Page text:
A panel at the House of Representatives has rejected the proposal of administration lawmakers led by Speaker Pantaleon Alvarez to lower the minimum age of criminal liability from 15 to 9 years old.
The measure that seeks to detain children who committed a crime was instead amended by the House Justice Sub Committee on Correctional Reforms to provide mandatory government intervention for children in conflict with the law aged nine to 14 years old, a provision absent in the existing Juvenile Justice and Welfare of Children law which prevents authorities from detaining children.
The amendment means that children in conflict with the law aged nine to 14 will be automatically turned over to the local Social Welfare Development Officer. The child’s parents or guardian will then be informed that the child has been taken into custody.
The Social Welfare Development Officer will then asses if the child can be released to his or her parents or guardian or placed under foster care or if the child should be sent to the care of Bahay Pag-asa—a 24-hour child caring institution funded and managed by the Department of Social Welfare and Development.
“The 15 year old minimum age of criminal liability will not be changed. Instead, children in conflict in the law under 15 years old will not be immediately released [to parents or guardians]. They will be subject to rehabilitation for their eventual reintegration to society, starting with Bahay ng Pag-asa,” Rep. Ron Salo of Kabayan party-list, who headed the Technical Working Group that crafted the new bill, said.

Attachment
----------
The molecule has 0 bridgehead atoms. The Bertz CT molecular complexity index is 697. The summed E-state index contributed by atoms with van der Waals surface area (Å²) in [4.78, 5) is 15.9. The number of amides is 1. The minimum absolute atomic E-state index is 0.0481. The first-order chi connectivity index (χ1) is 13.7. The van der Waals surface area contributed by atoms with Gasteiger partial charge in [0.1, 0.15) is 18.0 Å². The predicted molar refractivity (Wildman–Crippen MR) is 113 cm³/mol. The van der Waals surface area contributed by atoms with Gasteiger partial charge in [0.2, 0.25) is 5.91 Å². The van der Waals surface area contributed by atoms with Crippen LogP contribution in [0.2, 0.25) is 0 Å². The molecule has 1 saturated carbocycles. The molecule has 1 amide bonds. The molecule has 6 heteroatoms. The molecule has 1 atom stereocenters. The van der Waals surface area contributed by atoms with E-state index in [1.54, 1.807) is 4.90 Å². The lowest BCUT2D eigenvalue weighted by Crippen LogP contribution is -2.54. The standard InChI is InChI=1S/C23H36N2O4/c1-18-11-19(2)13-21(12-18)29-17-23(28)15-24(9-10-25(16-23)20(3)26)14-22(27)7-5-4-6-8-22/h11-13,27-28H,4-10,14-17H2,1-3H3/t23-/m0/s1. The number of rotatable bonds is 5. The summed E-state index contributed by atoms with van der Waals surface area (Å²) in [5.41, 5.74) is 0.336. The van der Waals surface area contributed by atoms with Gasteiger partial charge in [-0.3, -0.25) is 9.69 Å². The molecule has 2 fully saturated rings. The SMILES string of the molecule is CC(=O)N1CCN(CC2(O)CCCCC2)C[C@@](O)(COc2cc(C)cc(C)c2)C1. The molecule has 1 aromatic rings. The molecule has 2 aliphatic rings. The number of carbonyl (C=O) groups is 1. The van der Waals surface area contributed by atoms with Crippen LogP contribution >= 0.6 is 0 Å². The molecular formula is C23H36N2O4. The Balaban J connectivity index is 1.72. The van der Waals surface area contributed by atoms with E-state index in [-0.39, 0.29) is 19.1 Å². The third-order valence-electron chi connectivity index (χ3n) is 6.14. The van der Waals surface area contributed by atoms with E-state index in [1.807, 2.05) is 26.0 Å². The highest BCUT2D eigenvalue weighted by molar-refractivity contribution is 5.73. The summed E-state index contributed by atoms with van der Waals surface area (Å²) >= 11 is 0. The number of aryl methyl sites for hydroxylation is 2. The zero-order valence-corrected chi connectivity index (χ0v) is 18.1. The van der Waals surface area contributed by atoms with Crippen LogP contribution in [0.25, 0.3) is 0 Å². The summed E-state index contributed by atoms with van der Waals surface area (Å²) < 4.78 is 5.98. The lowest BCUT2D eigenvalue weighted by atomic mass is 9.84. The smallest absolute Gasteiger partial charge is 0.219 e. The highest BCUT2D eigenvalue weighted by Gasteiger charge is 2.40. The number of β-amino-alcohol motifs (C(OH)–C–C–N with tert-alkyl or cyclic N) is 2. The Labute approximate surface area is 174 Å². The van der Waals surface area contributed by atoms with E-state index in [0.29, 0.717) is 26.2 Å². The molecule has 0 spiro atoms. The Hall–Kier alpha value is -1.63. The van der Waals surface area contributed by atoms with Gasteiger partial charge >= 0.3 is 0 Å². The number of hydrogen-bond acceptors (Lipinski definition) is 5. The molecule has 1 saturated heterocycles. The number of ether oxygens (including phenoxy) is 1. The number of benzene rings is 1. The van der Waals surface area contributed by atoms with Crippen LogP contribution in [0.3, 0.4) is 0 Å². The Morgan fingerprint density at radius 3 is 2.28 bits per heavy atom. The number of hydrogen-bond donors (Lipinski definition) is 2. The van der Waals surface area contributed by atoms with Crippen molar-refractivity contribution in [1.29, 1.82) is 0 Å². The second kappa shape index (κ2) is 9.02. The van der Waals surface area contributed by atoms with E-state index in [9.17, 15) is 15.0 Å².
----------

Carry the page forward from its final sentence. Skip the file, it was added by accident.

The new bill also increases the jail time for negligent parents, guardians and crime syndicates who induce, encourage or use children to commit crimes.
If the crime committed by the child is punishable by a jail time of six years or less, the parents, guardians or members of the crime syndicates will be sentenced to 12 to 20 years in jail.
If the crime committed by the child is punishable by more than six years in jail, then the negligent parents or guardians will be meted jail term of at least 30 years.
“The penalties for those who induce or coerce the children to commit crime will also discourage, if not eliminate, the exploitation of children, as well as remind parents of their duty to rear responsible children because of mandatory counseling and intervention that extend to parents and guardians,” Salo said.
Deputy Speaker Pia Cayetano said the new bill addressed all concerns of those in favor and opposed to reducing the age of criminal responsibility from 15 to nine years old.
“This is a balance between the need to protect and nurture the children, but at the same time, giving them that sense of responsibility that they must be accountable for their actions. If the parents/guardians cannot discipline the children, this bill allows the state to take over that responsibility as part of government intervention. That way, we remove the stigma of being a criminal from being carried by the children,” Cayetano said.